China flexes its muscles in Star Ladder ‘Dota 2’ finals

Hundreds of thousands of esports fans turned their gaze to Kiev, Ukraine over the weekend to get a rare chance to watch teams from around the world square off

Image via Team DK

Hundreds of thousands of esports fans turned their gaze to Kiev, Ukraine over the weekend to get a rare chance to watch teams from around the world square off. They were anticipating a tough battle between the top teams in Europe and China. But instead, fans of Dota 2, the second most-popular esport in the world, got a massacre.

Indeed, arguably all the world’s top teams showed up at this weekend’s Star Ladder 9 in the Kiev Cyber Sport Arena to fight for the lion’s share of nearly $230,000. But it was China’s Team DK that came away shocking everybody.

Star Ladder goes global

In past tournaments, Star Ladder invited mostly teams based in Europe because of the prohibitive cost of international plane tickets. But the tournament has grown to become perhaps the biggest Dota 2 event in the world, coming in behind only The International—Valve’s own $1 million plus prize tournament.

With this iteration, Star Ladder expanded to include online tournaments in four regions (Europe, North America, China, South Korea) that would determine the best teams of each region to be flown in for a shot at the finals.

That’s turned it into one of just a few Dota 2 tournaments to feature a global lineup, and as such this weekend provided a unique opportunity to gauge the different regions’ strength. Most observers expected Europe to continue to dominate the globe, with China as a close second, and North America and South Korea cast as curious outliers. But this tournament may have upset some people’s Dota worldview.

DK’s domination

Right now, there are simply more tournaments happening in Europe than there are in China. This led most Dota observers to believe that Europe’s teams would be much more practiced in pro-level competition, and thus more prepared for the tournament.

China’s Team DK came in comparatively under-practiced in professional competition, but were nonetheless renowned as perhaps the strongest team in China right now. Their supposed lack of practice didn’t show during the final tournament, however.

It began in the group stage, where DK marched over competitors that included The Alliance, champions of The International 3, and Team Empire, a squad that has quickly risen atop the European scene, as well as South Korean delegates MVP Phoenix. After running the table, DK entered the final bracket as one of two undefeated teams. From there they advanced to the winners bracket to play Invictus Gaming—the other top team in China—and once again soundly defeated their rivals 2-0.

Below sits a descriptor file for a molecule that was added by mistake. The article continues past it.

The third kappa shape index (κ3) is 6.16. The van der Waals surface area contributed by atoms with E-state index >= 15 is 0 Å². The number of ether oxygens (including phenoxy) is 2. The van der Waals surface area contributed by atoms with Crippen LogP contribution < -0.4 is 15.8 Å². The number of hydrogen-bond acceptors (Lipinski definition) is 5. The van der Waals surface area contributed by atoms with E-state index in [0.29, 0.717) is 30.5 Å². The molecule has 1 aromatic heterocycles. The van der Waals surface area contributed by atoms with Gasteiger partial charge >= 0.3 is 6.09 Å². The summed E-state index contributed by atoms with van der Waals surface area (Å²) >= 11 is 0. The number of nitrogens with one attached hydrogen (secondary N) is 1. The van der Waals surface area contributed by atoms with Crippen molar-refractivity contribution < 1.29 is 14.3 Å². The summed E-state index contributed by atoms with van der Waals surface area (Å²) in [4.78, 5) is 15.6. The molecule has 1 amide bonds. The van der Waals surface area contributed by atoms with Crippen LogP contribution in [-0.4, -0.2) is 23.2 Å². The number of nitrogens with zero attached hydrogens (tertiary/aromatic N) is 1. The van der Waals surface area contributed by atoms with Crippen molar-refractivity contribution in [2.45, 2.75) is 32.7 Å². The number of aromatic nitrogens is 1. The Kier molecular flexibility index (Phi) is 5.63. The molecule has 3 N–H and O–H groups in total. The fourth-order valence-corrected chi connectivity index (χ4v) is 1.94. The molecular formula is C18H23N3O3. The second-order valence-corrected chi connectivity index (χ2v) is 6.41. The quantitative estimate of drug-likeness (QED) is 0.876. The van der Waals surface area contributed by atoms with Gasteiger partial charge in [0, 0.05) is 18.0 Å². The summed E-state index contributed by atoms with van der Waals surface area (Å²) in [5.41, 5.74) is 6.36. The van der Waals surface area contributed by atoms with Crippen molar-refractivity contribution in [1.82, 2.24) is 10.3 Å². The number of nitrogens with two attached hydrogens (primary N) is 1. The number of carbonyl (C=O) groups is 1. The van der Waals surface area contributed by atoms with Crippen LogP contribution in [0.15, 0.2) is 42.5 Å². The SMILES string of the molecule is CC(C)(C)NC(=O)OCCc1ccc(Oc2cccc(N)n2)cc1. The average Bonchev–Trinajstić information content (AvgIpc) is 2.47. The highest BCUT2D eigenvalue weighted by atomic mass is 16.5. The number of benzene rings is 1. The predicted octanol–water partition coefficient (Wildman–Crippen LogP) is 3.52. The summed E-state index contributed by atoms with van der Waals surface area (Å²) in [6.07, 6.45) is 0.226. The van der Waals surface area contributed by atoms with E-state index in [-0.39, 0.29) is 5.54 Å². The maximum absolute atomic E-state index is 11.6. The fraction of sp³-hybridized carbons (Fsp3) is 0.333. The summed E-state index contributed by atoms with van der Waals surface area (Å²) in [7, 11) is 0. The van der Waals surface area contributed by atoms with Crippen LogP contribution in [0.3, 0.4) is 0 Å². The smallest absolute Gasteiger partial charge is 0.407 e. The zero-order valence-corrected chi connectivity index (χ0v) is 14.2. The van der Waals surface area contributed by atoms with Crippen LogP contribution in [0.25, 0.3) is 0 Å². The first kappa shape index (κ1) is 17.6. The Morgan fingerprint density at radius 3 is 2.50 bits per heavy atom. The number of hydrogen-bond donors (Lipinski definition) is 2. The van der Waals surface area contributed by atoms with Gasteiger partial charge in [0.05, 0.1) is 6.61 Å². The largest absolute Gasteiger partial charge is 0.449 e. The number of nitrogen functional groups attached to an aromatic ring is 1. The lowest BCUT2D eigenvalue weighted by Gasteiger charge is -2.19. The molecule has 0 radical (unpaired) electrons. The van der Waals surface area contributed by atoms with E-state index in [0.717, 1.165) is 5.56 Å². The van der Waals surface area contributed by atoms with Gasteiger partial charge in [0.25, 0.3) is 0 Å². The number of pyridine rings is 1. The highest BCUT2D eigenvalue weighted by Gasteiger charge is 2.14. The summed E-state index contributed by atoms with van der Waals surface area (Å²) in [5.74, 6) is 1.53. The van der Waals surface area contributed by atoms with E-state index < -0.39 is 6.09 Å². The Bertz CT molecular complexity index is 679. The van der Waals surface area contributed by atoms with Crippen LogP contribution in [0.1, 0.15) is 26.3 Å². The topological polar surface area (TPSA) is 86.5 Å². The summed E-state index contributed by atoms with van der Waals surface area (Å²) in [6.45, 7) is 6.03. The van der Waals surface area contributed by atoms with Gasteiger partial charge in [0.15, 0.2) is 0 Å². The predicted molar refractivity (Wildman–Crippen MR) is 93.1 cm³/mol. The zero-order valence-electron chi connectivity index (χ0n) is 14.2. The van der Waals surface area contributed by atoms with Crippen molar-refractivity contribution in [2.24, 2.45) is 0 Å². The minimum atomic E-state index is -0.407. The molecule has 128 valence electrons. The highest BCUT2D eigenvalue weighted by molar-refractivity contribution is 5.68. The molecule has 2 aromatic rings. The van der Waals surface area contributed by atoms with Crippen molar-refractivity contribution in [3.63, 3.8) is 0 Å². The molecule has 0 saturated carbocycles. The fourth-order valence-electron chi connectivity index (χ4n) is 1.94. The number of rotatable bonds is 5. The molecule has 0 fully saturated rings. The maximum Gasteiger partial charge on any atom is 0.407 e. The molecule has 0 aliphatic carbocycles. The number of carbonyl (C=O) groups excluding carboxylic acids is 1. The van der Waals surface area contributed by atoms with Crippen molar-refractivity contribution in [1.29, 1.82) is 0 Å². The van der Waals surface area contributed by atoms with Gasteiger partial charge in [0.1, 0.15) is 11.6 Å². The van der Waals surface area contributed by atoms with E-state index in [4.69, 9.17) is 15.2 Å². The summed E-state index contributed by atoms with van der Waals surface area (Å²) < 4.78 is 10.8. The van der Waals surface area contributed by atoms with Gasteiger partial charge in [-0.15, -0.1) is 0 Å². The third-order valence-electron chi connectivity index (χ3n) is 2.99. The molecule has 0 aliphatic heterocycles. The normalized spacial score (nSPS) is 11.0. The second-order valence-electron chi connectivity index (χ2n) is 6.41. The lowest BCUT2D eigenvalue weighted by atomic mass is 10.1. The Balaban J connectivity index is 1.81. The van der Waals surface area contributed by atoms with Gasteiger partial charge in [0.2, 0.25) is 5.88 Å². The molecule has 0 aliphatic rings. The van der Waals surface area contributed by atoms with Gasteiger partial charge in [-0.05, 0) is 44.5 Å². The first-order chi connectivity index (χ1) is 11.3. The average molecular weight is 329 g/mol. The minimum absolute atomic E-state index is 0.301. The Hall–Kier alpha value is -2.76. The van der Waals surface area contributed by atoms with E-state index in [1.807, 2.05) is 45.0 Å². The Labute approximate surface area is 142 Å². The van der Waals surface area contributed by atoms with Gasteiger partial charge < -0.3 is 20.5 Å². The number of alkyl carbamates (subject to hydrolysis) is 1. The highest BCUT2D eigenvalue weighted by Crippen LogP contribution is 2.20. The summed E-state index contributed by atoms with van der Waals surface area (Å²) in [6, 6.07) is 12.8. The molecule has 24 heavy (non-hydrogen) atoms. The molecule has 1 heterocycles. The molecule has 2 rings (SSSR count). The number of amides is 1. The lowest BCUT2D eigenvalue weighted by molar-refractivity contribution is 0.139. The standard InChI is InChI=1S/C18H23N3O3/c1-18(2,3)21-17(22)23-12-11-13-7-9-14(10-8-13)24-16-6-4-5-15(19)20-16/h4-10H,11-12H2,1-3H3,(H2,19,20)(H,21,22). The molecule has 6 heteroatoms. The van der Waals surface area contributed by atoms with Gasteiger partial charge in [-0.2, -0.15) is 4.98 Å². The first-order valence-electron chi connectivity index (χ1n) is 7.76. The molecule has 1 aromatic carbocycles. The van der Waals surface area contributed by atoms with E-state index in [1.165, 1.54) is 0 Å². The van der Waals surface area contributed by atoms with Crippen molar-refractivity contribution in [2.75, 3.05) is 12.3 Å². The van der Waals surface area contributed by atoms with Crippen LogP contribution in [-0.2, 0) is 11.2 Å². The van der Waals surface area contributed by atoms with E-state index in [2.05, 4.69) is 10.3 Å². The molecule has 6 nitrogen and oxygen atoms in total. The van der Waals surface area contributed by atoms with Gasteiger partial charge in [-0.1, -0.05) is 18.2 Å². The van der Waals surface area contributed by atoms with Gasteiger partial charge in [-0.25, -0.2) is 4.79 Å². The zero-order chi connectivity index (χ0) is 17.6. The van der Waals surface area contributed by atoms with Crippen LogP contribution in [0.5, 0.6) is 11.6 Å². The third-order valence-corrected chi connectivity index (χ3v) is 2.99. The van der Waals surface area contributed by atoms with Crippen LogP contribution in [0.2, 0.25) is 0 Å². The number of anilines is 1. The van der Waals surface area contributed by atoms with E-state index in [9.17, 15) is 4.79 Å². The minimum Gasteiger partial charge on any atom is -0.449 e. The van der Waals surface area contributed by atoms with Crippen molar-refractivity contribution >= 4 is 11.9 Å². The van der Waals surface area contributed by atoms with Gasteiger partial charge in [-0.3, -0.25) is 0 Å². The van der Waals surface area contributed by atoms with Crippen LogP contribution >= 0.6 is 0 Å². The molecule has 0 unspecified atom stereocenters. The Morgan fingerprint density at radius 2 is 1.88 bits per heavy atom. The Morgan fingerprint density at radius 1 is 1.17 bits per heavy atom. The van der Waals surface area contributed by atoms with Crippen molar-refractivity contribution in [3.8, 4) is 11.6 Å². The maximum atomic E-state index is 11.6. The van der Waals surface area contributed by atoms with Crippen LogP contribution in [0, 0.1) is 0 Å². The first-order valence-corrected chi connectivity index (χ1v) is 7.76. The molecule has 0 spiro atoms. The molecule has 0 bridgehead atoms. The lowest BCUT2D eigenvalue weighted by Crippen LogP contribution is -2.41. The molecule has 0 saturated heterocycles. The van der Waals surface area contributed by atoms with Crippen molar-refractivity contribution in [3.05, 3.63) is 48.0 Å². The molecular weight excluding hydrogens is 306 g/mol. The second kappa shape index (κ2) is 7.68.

Their next opponent was North American curiosity Evil Genuises, who have been performing quite well in international competition. But could they stand up to a global power like DK? No. After getting completely dominated in Game 1, they were routed 2-0.

The world’s best chance for stopping the rampaging Team DK came in the Grand Finals where they once again faced the red hot Team Empire, who have proven themselves capable of beating any team in Europe over the past few months.

But it wasn’t to be. Team DK barely flinched as they once again dispatched Team Empire twice in a row, achieving the amazing goal of winning the entire finals tournament without losing a single game.

The takeaway

Few people expected a Chinese team to show up and dominate the competition so completely, but then there was a lot about Team DK that was unexpected. Chinese teams are renowned for their patience, playing long games where players avoid fighting or taking any risks until absolutely necessary. In years past, it wasn’t unheard of to see Chinese Dota games last 80 minutes or more. Most professional matches elsewhere in the world generally last about 35 to 45 minutes.

Team DK, on the other hand, was aggressive all tournament long, allowing their star player Xu “BurNIng” Zhilei to shine. And shine he did, catching everyone’s eye by playing a different character in all of his nine games at the LAN finals showing his extreme versatility. Some even speculate that he only selected his final hero, the somewhat rarely seen Pugna, as a bit of a showboating.

There’s little doubt that Xu will emerge from this tournament as the world’s undisputed best carry player.

Star Ladder 9 set the scene for The International 4 in July. We saw that China and Europe are still very much rivals, and the titans of each region will likely clash again in Seattle. We saw a strong North American hope in Evil Geniuses. They may not be championship ready, but will still give the Americans something to cheer for, much as Team Liquid did last year.

We also got a sense for how the budding South Korean scene is coming along. Which is to say: not well. South Korea is a global power in League of Legends and StarCraft 2, but their nascent Dota 2 scene still has a long way to go; MVP Phoenix left the tournament 0-4.

As a prelude to Dota 2’s Super Bowl, The International 4, Star Ladder certainly demonstrated one thing: Team DK as the undisputed team-to-beat.